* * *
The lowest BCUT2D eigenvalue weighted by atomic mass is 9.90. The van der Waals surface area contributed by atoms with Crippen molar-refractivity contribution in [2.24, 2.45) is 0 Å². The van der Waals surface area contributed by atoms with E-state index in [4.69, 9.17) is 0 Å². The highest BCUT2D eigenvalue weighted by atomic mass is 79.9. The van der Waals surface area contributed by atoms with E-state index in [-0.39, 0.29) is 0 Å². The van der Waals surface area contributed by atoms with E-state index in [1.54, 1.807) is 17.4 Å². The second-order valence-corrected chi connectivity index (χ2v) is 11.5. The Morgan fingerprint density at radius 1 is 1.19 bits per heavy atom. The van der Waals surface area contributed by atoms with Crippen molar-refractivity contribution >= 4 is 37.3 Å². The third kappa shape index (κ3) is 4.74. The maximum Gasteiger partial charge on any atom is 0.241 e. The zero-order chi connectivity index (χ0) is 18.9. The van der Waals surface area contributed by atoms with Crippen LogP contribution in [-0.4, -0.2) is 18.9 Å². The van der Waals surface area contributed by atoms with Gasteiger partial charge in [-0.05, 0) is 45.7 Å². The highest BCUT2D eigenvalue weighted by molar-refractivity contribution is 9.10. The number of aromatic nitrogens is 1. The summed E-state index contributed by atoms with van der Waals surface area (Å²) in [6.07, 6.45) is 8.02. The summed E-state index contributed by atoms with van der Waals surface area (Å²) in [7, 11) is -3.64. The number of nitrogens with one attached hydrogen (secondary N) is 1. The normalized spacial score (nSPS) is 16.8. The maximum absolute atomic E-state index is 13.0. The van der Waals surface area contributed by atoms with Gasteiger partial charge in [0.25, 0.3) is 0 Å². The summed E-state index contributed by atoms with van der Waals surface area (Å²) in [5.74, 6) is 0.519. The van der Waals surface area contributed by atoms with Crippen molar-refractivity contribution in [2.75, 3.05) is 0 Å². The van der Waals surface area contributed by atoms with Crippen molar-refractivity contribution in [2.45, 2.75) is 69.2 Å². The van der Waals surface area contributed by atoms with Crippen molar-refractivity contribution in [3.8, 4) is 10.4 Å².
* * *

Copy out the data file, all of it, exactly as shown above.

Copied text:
The lowest BCUT2D eigenvalue weighted by atomic mass is 9.90. The van der Waals surface area contributed by atoms with Crippen molar-refractivity contribution in [2.24, 2.45) is 0 Å². The van der Waals surface area contributed by atoms with E-state index in [4.69, 9.17) is 0 Å². The highest BCUT2D eigenvalue weighted by atomic mass is 79.9. The van der Waals surface area contributed by atoms with E-state index in [-0.39, 0.29) is 0 Å². The van der Waals surface area contributed by atoms with E-state index in [1.54, 1.807) is 17.4 Å². The second-order valence-corrected chi connectivity index (χ2v) is 11.5. The Morgan fingerprint density at radius 1 is 1.19 bits per heavy atom. The van der Waals surface area contributed by atoms with Crippen molar-refractivity contribution >= 4 is 37.3 Å². The third kappa shape index (κ3) is 4.74. The maximum Gasteiger partial charge on any atom is 0.241 e. The zero-order chi connectivity index (χ0) is 18.9. The van der Waals surface area contributed by atoms with Crippen LogP contribution in [-0.4, -0.2) is 18.9 Å². The van der Waals surface area contributed by atoms with Gasteiger partial charge in [-0.05, 0) is 45.7 Å². The highest BCUT2D eigenvalue weighted by molar-refractivity contribution is 9.10. The number of aromatic nitrogens is 1. The summed E-state index contributed by atoms with van der Waals surface area (Å²) in [6.07, 6.45) is 8.02. The summed E-state index contributed by atoms with van der Waals surface area (Å²) in [7, 11) is -3.64. The number of nitrogens with one attached hydrogen (secondary N) is 1. The normalized spacial score (nSPS) is 16.8. The maximum absolute atomic E-state index is 13.0. The van der Waals surface area contributed by atoms with Gasteiger partial charge in [0.25, 0.3) is 0 Å². The summed E-state index contributed by atoms with van der Waals surface area (Å²) in [5.74, 6) is 0.519. The van der Waals surface area contributed by atoms with Crippen molar-refractivity contribution in [2.75, 3.05) is 0 Å². The van der Waals surface area contributed by atoms with Crippen molar-refractivity contribution in [2.45, 2.75) is 69.2 Å². The van der Waals surface area contributed by atoms with Crippen molar-refractivity contribution in [3.8, 4) is 10.4 Å².